Cosplayers can be found everywhere in Japan but the most famous spot is Yoyogi Koen. Mainly girls flock from all parts of Tokyo into the city with suitcases and change at the next McDonald's toilet or elsewhere. Lots of the costumes are handmade, although shops selling those costumes have increased as well. From seeing all this one has to guess that a lot of time is spent for make-up and hair.
The charactes vary from Goths to the famous protagonists of Anime, Manga, Video Games and other Pop Culture. This dress up is mainly regarded as an escape from the strict school life, but simply also as fun that is rewarded by the many photographers who wish to get a photo of the best cosplayers..
This phenomenon that is based on the tolerance for found in Japan is not unique anymore, as some kids in America and Europe have started to copy it, although they dress up on special conventions.
Where it is: The busiest spot is in front of Harajuku station at the the entrance to Yoyogi-Koen/Meiji Shrine.
The Japanese incorporate technology into every aspect of their lives, and the toilet is no exception. The toilet in my hotel room actually came with detailed operating instructions. As you can see from the photo, there is a little control panel on one side. From here, you can operate the bidet (bottom cleansing jet), which has several settings. As I found out though, this toilet is actually one of the more basic ones available. I encountered a more advanced one that not only had all the standard bidet settings, but it also heated the seat cushion (very nice!) and produced fake flushing noises on demand to allow you to mask any more unpleasant sounds.... eww! Someone obviously put way too much thought into this!
I really wanted to share this with fellow tourists. The toilets at the hotels that I stayed at were simply fantastic.
Look at the pics, it has 4 buttons. From right to left, extreme right "Stand-By" to allow water to heat & fill up when you sit down, next is "Bidet", next is "Wash your Posterior" and final is the red "Stop" button, to stop the water flow. There is also a knob to adjust the water flow.
The best thing: the water dispensed is warm and made me feel so comfortable and clean.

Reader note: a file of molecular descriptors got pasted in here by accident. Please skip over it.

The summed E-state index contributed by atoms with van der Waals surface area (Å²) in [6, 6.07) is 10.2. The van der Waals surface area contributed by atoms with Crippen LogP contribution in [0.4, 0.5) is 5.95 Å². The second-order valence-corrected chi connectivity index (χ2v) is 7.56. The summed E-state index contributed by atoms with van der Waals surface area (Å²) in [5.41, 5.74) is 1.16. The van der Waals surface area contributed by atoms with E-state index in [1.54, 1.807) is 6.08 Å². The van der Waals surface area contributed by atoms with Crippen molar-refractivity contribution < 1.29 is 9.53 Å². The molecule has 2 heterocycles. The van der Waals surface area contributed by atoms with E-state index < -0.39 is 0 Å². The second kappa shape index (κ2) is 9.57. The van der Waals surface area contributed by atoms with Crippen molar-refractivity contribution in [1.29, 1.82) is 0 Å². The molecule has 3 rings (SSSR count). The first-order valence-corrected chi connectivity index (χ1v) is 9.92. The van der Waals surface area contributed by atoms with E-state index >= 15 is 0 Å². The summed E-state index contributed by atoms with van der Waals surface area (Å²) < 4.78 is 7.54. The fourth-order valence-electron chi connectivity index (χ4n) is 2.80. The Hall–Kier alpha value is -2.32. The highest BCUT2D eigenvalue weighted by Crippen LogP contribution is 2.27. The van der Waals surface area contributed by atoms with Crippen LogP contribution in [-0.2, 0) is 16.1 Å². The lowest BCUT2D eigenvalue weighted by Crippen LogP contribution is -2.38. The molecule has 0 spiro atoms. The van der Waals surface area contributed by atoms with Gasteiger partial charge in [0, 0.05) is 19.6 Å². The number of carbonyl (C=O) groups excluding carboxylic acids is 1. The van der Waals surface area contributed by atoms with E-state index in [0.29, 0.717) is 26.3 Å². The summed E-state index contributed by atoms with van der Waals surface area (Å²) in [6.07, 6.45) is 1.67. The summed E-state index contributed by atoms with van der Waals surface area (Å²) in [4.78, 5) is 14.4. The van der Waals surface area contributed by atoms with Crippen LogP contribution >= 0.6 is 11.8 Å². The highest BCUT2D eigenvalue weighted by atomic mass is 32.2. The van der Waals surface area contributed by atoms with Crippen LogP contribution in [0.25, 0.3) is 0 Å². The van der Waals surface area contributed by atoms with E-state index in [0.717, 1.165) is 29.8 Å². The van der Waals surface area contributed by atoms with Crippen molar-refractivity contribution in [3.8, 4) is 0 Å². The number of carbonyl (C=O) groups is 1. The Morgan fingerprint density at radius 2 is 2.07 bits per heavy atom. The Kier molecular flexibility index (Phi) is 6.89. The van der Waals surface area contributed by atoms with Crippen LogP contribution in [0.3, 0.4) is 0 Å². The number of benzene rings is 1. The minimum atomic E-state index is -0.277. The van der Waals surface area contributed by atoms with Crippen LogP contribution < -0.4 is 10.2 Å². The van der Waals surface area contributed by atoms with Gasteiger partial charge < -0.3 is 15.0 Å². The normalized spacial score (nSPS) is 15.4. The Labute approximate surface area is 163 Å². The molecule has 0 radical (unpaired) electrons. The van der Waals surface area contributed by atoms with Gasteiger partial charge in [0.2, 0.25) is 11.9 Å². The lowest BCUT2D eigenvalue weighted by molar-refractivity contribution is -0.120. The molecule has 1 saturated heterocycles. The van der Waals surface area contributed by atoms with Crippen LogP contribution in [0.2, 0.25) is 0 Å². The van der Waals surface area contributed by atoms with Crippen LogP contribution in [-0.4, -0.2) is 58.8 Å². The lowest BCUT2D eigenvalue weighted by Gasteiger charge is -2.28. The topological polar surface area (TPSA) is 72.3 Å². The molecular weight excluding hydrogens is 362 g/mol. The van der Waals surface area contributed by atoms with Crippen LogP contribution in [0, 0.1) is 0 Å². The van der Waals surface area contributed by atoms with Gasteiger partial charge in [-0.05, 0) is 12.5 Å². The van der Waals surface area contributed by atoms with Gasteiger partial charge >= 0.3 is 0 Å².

The buttons won't work unless someone actually sits on the toilet bowl. Result: you can't accidentally mess up the floor.
After that, do check out the wash basins which are hands-free and oh-so hygienic. Everything from liquid soap, water and then air-blower is touch free and operated by a sensor.
Toilet breaks have never been so fun!
If you like this bit of humour and would like to check out the hi-tech toilets for yourself, please cast your vote!
Bowing while talking on the phone.
Japanese saying, be polite not only the surface but form the bottom of the heart. So when someone talking on the phone and bowing again and again, this means he is a real polite fellow. To me I think this is bullsh!t.
Lots of traveller might come across this and having a big question mark. What does this means? If you see this symbol or structure beside the pond, street, up on the hills or elsewhere.....this is the symbol of the japanese prayer called torri(meaning a gate). A place where you can find a temple or shrine in walking distance. I saw it in wooden and orange color. It might have some others different color.
This device is found inside the hotel lobby’s female toilet compartment ( my daughter took this picture). I am told the purpose of this device is to produce a “water gushing” sound that will override whatever other noise you are making inside your compartment to cover up your embarrassment.
There are pachinko parlors spread all over Japan.
Don't know what the attraction is but the game is a blend of a slot machine and pingball...you get rewarded with ball bearings which are redeemed for prizes. The government don't want to call this gambling but its darn close by the looks of the addicts there. Office workers would go there during their lunch breaks. Seems that, Londoners to the the local pub during lunch while Tokyoites
go to the pachinko parlor.
learn to squat... once you're out of the big cities, squatting when using the washroom will be the norm.